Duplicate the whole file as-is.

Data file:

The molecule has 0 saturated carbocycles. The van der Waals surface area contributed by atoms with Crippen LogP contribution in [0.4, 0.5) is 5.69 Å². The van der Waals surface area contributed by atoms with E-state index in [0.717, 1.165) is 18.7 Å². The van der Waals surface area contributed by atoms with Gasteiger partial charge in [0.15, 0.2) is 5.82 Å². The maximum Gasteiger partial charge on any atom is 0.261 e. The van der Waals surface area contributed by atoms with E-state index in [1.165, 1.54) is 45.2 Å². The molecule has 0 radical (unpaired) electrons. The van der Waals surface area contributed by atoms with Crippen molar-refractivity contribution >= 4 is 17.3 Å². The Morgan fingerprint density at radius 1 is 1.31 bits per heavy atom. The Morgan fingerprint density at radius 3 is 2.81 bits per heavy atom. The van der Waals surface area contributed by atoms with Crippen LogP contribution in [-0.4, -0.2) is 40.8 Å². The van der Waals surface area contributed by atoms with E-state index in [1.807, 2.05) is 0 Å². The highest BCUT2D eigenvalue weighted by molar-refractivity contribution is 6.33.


The molecule has 0 saturated carbocycles. The van der Waals surface area contributed by atoms with Crippen LogP contribution in [0.4, 0.5) is 5.69 Å². The van der Waals surface area contributed by atoms with E-state index in [0.717, 1.165) is 18.7 Å². The van der Waals surface area contributed by atoms with Gasteiger partial charge in [0.15, 0.2) is 5.82 Å². The maximum Gasteiger partial charge on any atom is 0.261 e. The van der Waals surface area contributed by atoms with E-state index in [1.165, 1.54) is 45.2 Å². The molecule has 0 radical (unpaired) electrons. The van der Waals surface area contributed by atoms with Crippen molar-refractivity contribution >= 4 is 17.3 Å². The Morgan fingerprint density at radius 1 is 1.31 bits per heavy atom. The Morgan fingerprint density at radius 3 is 2.81 bits per heavy atom. The van der Waals surface area contributed by atoms with Crippen LogP contribution in [-0.4, -0.2) is 40.8 Å². The van der Waals surface area contributed by atoms with E-state index in [1.807, 2.05) is 0 Å². The highest BCUT2D eigenvalue weighted by molar-refractivity contribution is 6.33.